That gets at one of the most vexing questions surrounding the sub: How was the beast actually built? According to Bergman’s calculations, it must have cost at least $5 million to construct. Which drug gang would devote that kind of money to this black-market engineering project? Did they design it themselves, or did they recruit disaffected Russians or other foreign naval specialists? Were professional submarine pilots used to manage the tedious construction and begin underwater testing? Was it just a coincidence that so many of the parts were from China?

Some answers can probably be deduced from the nearly three dozen old-school semisubmersibles that US and Colombian forces have confiscated since 2006—or from the 83 crew members who have been captured and prosecuted in that time, many of whom have traded information about the boats and their makers in exchange for reduced prison time. If their experience is an accurate guide, the supersub was likely built in sections in the backwoods Ecuadorean shipyard and then assembled at an adjacent estuary during low tide. Skilled engineers likely called the shots, directing teams of impoverished local laborers. Gas-powered generators may have been used, but the yearlong project would have been done mostly by hand without the help of electricity. Every bolt, pipe, and engine part would have been imported and laboriously smuggled in on small, canoe-like boats.

The Columbian cartels may be impressive and resourceful engineers today, but Miguel Angel Montoya knows that just a decade ago they were hopeless amateurs. A former drug-cartel associate who says he designed some of the early semisubmersibles, Montoya quit the business in 2001 and wrote a tell-all book (Yesterday a Doctor, Today a Narco-Trafficker). He’s understandably cautious about his security and would agree to be interviewed only via email.

In the early ’90s, Montoya explains, his bosses had begun launching cocaine-smuggling vessels from the Colombian coast. At the time, most of the contraptions were laughable—like something out of those black-and-white newsreels of early flying machines that piteously crash into barns. Some looked like oversize bathtubs. Others resembled sea monsters with jutting pipes for necks. Montoya and his partners made their bosses a daring proposal: Let us help you design a new way to ferry cocaine underwater to Mexico.

In 1999, Montoya and his associates began designing a finned, dart-shaped tube that could be crammed with cocaine and towed underwater by fishing trawlers to evade detection. His “narco torpedo” was unmanned and carried radio transponders to locate it if traffickers had to ditch it on the open seas. When the torpedoes were ready to begin field-testing, Montoya says, he was escorted to a clandestine camp in Colombia’s remote coastal region south of Buenaventura. He recalls riding for hours through a labyrinth of rivers and unnamed tributaries. “The place was practically invisible from the air, and the jungle was impenetrable. We walked on planks set on swampland,” Montoya says. “The air was thick with chemical fumes from resins. Hundreds of workers lived there, and the roar of motorboats was always present. They’d come and go by the dozens.”

Laborers were converting boats into precarious semisubmersibles that local fishing boat captains would pilot to Mexico for a quick payoff. “Only poor people live in the area. They’re in the Stone Age. They’ll give anything a go for very little money or food,” Montoya says.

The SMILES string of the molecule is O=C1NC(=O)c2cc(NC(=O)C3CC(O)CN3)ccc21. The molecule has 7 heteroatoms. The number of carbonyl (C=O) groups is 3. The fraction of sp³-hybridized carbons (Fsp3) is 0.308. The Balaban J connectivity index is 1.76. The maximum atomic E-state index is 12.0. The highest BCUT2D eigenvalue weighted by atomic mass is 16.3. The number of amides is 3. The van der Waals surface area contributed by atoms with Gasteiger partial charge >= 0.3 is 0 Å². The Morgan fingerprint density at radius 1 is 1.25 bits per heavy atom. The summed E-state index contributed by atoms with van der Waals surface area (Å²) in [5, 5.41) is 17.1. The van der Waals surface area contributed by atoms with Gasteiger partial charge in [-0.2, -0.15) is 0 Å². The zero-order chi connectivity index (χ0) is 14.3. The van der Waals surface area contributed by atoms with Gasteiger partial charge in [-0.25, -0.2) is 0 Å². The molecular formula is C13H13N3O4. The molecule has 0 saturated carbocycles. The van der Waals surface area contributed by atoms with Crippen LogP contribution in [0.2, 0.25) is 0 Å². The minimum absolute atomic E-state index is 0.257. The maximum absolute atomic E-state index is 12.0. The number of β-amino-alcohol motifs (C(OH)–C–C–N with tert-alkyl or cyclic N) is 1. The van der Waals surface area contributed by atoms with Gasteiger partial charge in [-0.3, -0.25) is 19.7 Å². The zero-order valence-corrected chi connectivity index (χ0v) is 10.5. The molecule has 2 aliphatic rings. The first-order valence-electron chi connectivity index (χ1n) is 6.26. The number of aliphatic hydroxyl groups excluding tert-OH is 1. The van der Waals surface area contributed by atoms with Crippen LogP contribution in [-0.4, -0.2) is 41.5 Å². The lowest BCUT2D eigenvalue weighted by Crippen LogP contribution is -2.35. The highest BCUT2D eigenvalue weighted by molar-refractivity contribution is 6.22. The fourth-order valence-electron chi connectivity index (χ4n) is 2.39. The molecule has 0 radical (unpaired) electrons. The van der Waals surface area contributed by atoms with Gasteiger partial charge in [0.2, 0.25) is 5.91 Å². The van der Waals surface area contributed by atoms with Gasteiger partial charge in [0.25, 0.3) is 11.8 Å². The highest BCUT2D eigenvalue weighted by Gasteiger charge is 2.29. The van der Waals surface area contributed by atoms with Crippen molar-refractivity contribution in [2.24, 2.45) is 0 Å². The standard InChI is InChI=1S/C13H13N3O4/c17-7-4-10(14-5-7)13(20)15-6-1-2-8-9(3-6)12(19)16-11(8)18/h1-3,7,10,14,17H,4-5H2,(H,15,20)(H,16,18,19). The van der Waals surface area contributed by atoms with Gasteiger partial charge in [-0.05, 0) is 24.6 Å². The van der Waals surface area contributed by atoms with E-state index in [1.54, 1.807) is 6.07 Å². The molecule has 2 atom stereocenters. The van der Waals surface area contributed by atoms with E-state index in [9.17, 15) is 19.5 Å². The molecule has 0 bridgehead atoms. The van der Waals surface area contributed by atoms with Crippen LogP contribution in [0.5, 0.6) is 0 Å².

Montoya conducted practice runs with his makeshift torpedo in desolate local rivers and videotaped the launches. His bosses were enthusiastic and decided to give it a try. Montoya’s capsules carried loads up the Pacific coast for at least three years without a problem, delivering cocaine to Mexico for eventual sale in the US. When the Colombian navy finally confiscated one of the torpedoes, they marveled at the design and reverse-engineered it to better understand how it was built—much as they’ve done to the 54 other drug-toting semisubmersibles they’ve captured. Montoya ultimately left the cartel in disillusionment. “I lost my family, my profession. I fell into drug and alcohol use,” he says. “My friends died or were in jail, and my head had a price on it. This is simply no way to earn a living, however glamorous and attractive it may seem.” Looking back, he says the Colombian cartels were honing their skills in preparation for their ultimate goal—the construction of long-distance vessels that could dive and surface on command. What the drug lords have always wanted, he says, was their own fleet of fully functioning submarines.

The D.E.A.’s Bergman thinks the drug lords may have finally achieved that dream. Immediately after the raid in Ecuador, Bergman publicly stated that he had to assume there were other such submarines operating throughout the region. About seven months later, on Valentine’s Day of 2011, he was proven correct when the Colombian navy announced that it had seized a second drug-running supersub. This one had also been built in the jungle. It was 101 feet long, could hold up to 8 tons of cocaine, and could withstand ocean depths of about 30 feet, Colombian officials said. “One is an aberration,” Bergman says. “Two is an emerging trend.” He presumes there are more.

The prospect of Colombian drug traffickers running their own private navy poses problems that won’t be solved with a few arrests. “This is one of those cases we’re not going to divert our attention from. It has implications that go beyond law enforcement. It has national security implications,” Bergman says. After all, there is no reason the subs have to be limited to the drug trade. They could carry illegal immigrants or even terrorists, or be sold to the highest bidder for any number of nefarious purposes.